Williamson Award 2002


The 2002 Robert D. Williamson Award went to Hans Groenewegen from Monash University for his outstanding contribution to librarianship especially in the area cooperative automated cataloguing systems.

The 2002 Robert D. Williamson Award Citation for Hans Groenewegen reads as follows.

VALA’s most prestigious award is the Robert D. Williamson Award, which is in memory of one of the early pioneers of our industry, Bob Williamson. This biennial award is presented to an individual or organisation who or which, in the opinion of the judging panel, has made and is currently making an outstanding contribution to the development of information technology usage in Australian libraries and is positively and significantly influencing development in information technology usage within libraries.

The recipient of the Robert D. Williamson Award for 2002 has practiced as a librarian in Victoria, in New South Wales and in Europe. He has worked for public librares, for special libraries, for a university library and for a library consortium. He has been a Library Assistant, a Systems Analyst, and a Library Manager.

His library automation experience started with databases and database systems, grew with the development and use of a variety of information systems, and most recently leapt forward into the realms of electronic publishing and virtual libraries. A number of the systems he has developed, worked with and nurtured, have been cooperative systems. One of the first was a cooperative system for the storage and dissemination of information for a special library – perhaps one of the earliest database systems in the library world.

A decade later he oversaw the implementation of a regional Union Catalogue, managed a cooperative automated cataloguing system and a library network. Even as a Library Assistant in the early 1970s he was closely involved in the development of new information processing techniques, such as optical character recognition, computerised photocomposition, and online real time information retrieval systems. At the time these were all revolutionary developments.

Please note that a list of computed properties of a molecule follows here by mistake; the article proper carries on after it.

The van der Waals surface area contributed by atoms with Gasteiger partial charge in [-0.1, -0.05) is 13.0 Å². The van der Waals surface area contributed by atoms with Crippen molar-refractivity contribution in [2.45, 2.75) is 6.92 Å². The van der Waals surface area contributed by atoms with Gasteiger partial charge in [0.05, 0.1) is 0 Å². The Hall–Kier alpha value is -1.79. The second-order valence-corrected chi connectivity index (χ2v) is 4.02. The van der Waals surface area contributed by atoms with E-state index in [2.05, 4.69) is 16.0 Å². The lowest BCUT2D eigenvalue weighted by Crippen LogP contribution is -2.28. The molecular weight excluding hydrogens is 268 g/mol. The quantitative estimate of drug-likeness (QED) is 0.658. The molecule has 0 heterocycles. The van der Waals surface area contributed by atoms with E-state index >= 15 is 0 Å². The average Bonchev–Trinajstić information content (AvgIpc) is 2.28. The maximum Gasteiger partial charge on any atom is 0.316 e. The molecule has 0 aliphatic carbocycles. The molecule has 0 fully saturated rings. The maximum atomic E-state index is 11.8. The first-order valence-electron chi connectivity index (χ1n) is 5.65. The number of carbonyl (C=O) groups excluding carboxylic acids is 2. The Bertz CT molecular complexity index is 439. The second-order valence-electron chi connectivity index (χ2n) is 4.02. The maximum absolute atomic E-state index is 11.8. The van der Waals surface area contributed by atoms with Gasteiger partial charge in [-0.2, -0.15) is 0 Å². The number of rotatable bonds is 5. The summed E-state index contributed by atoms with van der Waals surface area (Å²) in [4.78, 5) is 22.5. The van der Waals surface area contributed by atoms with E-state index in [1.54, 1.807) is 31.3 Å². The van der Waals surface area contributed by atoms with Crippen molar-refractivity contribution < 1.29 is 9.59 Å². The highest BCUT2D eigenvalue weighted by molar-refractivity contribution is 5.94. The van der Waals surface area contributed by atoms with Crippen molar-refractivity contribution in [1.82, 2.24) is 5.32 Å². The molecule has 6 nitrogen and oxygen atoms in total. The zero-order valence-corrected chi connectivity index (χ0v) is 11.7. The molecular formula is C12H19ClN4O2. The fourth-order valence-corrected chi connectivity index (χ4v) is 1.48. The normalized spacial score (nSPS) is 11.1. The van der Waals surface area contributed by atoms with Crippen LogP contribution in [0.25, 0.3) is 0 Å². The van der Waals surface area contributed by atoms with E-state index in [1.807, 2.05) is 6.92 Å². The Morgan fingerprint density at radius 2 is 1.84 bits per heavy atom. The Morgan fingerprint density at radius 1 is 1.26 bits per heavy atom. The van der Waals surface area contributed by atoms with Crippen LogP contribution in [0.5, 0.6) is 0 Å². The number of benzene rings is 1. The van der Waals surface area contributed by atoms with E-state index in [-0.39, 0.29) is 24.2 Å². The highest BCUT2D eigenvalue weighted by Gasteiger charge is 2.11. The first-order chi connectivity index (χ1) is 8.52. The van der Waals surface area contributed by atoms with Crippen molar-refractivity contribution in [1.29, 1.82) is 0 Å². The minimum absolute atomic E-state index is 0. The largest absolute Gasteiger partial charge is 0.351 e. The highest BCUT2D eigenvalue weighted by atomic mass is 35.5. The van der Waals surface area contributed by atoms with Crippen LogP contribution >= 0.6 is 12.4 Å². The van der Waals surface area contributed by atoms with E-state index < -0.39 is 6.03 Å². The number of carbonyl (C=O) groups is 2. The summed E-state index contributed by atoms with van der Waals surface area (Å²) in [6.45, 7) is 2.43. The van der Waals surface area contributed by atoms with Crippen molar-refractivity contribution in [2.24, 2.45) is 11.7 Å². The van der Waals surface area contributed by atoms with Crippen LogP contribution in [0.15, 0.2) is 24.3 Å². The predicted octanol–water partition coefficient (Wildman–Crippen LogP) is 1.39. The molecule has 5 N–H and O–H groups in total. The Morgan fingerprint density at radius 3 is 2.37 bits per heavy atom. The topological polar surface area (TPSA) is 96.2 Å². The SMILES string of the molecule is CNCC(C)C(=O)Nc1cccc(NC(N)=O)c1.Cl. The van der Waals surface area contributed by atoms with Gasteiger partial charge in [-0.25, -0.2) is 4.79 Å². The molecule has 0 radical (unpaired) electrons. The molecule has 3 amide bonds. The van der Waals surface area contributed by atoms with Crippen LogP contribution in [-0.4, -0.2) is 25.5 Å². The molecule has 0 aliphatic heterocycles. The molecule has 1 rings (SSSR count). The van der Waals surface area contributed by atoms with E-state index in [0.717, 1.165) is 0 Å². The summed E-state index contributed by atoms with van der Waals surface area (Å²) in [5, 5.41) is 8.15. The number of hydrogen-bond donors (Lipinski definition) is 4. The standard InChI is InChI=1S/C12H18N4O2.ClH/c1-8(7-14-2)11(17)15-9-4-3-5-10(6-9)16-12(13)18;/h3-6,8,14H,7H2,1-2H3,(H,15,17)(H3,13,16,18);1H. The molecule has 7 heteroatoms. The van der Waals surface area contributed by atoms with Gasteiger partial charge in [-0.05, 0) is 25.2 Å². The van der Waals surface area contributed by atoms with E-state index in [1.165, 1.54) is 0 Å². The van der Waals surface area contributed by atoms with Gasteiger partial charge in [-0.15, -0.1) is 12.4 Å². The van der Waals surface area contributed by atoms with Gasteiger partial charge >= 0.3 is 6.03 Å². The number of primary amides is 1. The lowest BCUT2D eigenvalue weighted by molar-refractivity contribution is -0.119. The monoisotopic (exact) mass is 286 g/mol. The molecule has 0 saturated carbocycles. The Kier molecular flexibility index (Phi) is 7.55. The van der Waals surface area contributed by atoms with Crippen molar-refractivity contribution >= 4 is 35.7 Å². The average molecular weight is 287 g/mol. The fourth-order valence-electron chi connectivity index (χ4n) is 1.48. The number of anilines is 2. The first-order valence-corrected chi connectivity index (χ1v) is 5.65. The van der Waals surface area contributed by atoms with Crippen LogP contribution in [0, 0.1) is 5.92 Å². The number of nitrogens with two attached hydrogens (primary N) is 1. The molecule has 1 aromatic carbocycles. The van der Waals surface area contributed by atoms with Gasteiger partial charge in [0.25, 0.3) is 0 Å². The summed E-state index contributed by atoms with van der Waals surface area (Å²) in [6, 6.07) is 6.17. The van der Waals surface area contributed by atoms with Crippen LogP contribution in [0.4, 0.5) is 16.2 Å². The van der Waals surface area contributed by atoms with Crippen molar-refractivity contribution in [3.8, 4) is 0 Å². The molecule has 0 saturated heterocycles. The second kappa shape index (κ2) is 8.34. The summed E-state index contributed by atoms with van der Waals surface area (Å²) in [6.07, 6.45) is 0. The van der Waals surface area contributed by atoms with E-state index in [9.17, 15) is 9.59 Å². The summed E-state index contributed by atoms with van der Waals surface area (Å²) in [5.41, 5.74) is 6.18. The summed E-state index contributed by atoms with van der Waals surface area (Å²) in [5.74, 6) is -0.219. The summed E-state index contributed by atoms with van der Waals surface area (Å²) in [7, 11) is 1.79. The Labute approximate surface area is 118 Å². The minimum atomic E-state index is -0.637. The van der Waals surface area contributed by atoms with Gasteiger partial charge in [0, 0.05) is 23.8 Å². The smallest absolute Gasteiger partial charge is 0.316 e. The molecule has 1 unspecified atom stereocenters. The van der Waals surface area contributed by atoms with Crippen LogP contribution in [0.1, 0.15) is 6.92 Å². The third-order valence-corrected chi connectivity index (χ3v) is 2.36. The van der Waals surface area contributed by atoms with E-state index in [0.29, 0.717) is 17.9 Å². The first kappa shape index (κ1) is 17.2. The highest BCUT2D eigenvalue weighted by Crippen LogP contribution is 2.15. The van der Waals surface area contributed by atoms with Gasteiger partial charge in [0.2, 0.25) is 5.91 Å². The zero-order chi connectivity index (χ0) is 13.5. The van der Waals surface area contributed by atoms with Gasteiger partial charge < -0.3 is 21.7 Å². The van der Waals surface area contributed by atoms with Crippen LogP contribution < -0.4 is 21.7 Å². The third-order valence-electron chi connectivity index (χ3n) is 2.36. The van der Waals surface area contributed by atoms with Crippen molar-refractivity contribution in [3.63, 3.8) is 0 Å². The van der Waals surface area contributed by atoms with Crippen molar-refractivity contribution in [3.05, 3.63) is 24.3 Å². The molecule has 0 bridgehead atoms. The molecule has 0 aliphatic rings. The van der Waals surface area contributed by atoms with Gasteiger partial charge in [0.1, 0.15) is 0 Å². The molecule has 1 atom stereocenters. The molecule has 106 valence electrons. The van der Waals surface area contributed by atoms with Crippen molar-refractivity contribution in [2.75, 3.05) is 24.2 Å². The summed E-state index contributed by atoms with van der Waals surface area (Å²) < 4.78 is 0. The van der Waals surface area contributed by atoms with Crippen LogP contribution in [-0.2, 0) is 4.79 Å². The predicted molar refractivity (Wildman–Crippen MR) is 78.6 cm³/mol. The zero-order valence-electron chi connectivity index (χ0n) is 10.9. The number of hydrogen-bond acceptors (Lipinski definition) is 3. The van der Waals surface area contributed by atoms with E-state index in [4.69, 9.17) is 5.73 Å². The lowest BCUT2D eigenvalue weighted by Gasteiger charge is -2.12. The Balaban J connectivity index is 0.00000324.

For the past decade he has played a leading role in managing the transition of a major university library from a purely print-based institution to one which has become increasingly digital. These developments have included the first CD-ROM network for the University, the University’s Campus Wide Information System (the predecessor of the Web), electronic publishing, a pilot e-reserve project, and a Digitisation Centre.
In addition he has become an expert on the economic, legal and copyright issues of e-publishing, as well as the issues relating to preservation and conservation.

He has published extensively, presented a wide variety of papers and served on the VALA Committee for a number of years, including a term as President. He has taught an online course in Information Management and Systems.

The public library was the Public Library of New South Wales, the special libraries the Australian Atomic Energy Commission and the International Atomic Energy Agency in Vienna, the library consortium was CAVAL, the regional catalogue was COOL-CAT and the university is Monash University.

This award publicly acknowledges the outstanding contribution he has made to the development of information technology usage in Australian libraries, to his significant influence on the development of information services and his services to the profession. The fact that he is here at this VALA Conference is testament to the fact that although he has retired he will continue to make a contribution.

It is with great pleasure that VALA announces the winner of the 2002 Robert D.Williamson award – Hans Groenewegen.